Release Date: September 6, 2019
Genre: Indie Rock, Country
Guts is the 7th studio album from Toronto-based artist, Eamon McGrath.
Overall, Guts has a moody, intimate tone, cut with feelings of pain and exhaustion Eamon McGrath seems desperate to share with his listeners. Using deep male vocals, classical piano, drums, classical & electric guitar, mandolin, and pedal steel guitar, Guts has tracks that hit the rock, country and folk genres to allow for appeal to any fans of those forms of music.
The album opens with its namesake track which has an intriguing echo to it as if the song was recorded in a chapel. This fits well with the track’s accompaniment of a simple piano riff and drum beat while the word ‘Guts’ is shouted out by an enthusiastic choir during the refrain. This gives the track an overall religious feel – as if the artist is preaching to us – giving weight to the lyrics about the pain and peril of modern life. Underneath the simplicity of the accompaniment, though, the track opens the listener up to Eamon McGrath’s expressive and complex songwriting. After the proselytizing of Guts’s opening track, though, the following tracks use the full accompaniment of instruments mentioned previously to create richer soundscapes.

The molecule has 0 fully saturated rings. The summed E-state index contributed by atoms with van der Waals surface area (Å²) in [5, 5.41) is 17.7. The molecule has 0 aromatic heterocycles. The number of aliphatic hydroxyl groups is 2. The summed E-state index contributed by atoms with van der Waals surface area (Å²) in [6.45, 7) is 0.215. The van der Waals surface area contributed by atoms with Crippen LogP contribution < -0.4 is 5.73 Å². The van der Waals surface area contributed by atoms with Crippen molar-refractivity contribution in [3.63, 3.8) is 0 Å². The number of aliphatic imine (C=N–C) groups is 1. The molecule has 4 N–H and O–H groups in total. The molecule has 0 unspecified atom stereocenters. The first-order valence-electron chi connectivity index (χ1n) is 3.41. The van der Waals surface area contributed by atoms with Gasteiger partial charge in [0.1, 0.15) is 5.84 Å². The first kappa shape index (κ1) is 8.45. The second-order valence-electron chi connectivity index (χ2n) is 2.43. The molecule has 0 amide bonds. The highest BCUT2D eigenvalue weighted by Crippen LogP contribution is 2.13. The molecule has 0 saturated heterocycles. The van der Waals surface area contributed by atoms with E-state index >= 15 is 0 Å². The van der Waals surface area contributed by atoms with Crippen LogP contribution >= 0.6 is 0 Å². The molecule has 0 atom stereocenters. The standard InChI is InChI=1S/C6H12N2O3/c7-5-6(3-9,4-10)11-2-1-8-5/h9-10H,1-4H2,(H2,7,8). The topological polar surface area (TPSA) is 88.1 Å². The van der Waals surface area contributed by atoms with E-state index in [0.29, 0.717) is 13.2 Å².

A standout track on the album for me was “City by the Lake”. In “City by the Lake” the vocals have a Tom Waits feel, a nice compliment to the slow beat and delicate piano melody as the lyrics detail a passive slide into realization of past terrible behaviour. As the lyrics put, the singer was once a heartbreaking animal, an unapologetic firebrand but “now as the days get short, the weather’s getting colder, money all dries up, the fire starts to smoulder, all the nurses mothers, all somebody’s daughters” are left like adrift like corpses on the water – collateral damage from his actions.
I grew up in Alberta, but spent most of my life in British Columbia – I also spent a lot of my summers in Britain as I was lucky enough to have immigrant parents with the capital to go visit our relatives. The amount of time I spent overseas makes it hard for me to say I feel fully Canadian, but it does make me feel typically Canadian as so many of us have mixed parentage. My parents defined another divide in me as I feel inexorably pulled to both science and the art; my father being a doctor and my mother being a school teacher. I studied both in university and now work on making healthcare software during the day, then write/read/draw/paint/dance in my evenings. My global wanderings, my education, and the fact that my appetite for media could be described as ‘voracious’ means my frame of reference is pretty varied. It’s hard to say that I have a favourite music genre, rather I am always seeking sounds that convey a sense earnestness an honesty.